Job cuts loom as Distell shakes up operations
Alcohol brands owner says hundreds of newly created jobs within the group will soften the job cut blow
Distell, owner of brands such as Klipdrift, Savanna, 4th Street and Bain’s, could retrench about 100 employees as part of the restructuring of its supply chain network, it said on Monday.
The changes, which entails closure of some of the company’s operations, as well as increased capacity at other sites, is meant to improve efficiency and unlock growth potential for the listed producer and marketer of wines, spirits, ciders and other ready-to-drink alcoholic beverages. The company has over 4,000 employees.
“We have identified our supply chain as a key enabler of Distell’s growth ambitions, particularly in the current business environment. In our quest to build a customer centric, sustainable and effective supply chain, we continue to explore opportunities to increase capacity utilisation, drive efficiency and extract cost benefits from our supply chain,” Distell supply chain director Johan van Zyl said.
Distell announced plans to scale down manufacturing activities at its Green Park operation in Cape Town, by relocating the bottling and processing activities at the plant to other existing Distell operations such as Adam Tas in Stellenbosch and to operations in Gauteng.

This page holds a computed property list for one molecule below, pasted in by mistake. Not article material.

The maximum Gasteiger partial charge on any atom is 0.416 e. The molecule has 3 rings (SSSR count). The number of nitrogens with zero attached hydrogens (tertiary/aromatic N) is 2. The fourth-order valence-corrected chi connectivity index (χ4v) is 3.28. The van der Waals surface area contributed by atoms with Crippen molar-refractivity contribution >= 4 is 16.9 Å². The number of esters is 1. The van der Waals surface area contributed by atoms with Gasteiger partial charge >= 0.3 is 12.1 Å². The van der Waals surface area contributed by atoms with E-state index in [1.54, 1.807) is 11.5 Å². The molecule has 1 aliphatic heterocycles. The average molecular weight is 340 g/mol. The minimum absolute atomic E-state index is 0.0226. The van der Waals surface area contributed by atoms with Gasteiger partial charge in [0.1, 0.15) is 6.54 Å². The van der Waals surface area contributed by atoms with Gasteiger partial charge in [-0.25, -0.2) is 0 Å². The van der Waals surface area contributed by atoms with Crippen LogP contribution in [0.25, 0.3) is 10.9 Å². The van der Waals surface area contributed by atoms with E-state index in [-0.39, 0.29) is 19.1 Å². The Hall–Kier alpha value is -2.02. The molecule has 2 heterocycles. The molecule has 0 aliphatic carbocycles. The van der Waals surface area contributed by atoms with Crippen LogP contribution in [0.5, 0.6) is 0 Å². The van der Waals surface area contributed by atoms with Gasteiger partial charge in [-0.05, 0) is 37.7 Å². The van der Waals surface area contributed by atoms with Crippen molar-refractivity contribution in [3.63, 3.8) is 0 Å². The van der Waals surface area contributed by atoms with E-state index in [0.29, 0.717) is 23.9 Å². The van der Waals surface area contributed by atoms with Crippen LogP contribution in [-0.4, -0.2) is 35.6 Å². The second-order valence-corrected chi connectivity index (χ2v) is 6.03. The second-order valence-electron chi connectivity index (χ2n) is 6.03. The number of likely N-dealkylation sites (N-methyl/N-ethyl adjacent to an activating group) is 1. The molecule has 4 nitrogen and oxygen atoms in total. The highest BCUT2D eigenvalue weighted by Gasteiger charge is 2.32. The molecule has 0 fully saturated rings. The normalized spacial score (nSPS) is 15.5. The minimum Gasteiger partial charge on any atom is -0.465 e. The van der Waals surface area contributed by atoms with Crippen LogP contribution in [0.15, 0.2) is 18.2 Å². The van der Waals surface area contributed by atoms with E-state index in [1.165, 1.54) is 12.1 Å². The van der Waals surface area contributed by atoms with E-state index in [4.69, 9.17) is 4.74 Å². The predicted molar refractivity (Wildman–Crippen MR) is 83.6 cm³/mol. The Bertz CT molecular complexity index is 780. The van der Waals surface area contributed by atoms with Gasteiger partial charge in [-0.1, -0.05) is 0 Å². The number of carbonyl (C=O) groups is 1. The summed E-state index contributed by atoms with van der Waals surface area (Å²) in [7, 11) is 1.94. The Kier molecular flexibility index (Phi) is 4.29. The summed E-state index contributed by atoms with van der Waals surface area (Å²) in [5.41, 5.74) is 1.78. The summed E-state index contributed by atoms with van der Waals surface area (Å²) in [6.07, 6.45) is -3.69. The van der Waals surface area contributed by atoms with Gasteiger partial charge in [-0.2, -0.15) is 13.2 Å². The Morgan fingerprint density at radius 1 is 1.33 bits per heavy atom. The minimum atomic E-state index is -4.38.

Van Zyl said the move was part of the company’s strategy to move bottling activities closer to market.
He said the scaling down of operations at Green Park would affect about 800 employees. The company had, however, created a total of 550 new positions at its facilities in the Western Cape and another 150 in Gauteng. Van Zyl said the number of employees affected by forced retrenchments could be less than 100 if its other employees within the group took up its offer of voluntary retrenchments to older staff.
The additional jobs in Gauteng follow changes to the existing facilities in Wadeville and Springs. For instance, the company announced the addition of wine blending and so-called bag-in-box capability at the Wadeville manufacturing operation.
Van Zyl said the changes were meant to improve supply-chain reliability and customer service. He said the company’s manufacturing and distribution network was historically fragmented and cumbersome.
“We had operations in places which were not closer to the market. It was a competitive disadvantage. We are confident that we are taking the right steps to optimise our supply-chain network and improve our competitive edge,” he said.
In addition to improved manufacturing asset utilisation, the changes would reduce fixed overhead costs, working capital and energy and water usage. Van Zyl however declined to quantify the cost savings, saying the company was in a closed period as its results for the six months ended December 31 were due soon.
Distell shares were down 0.92% to R116 on Monday.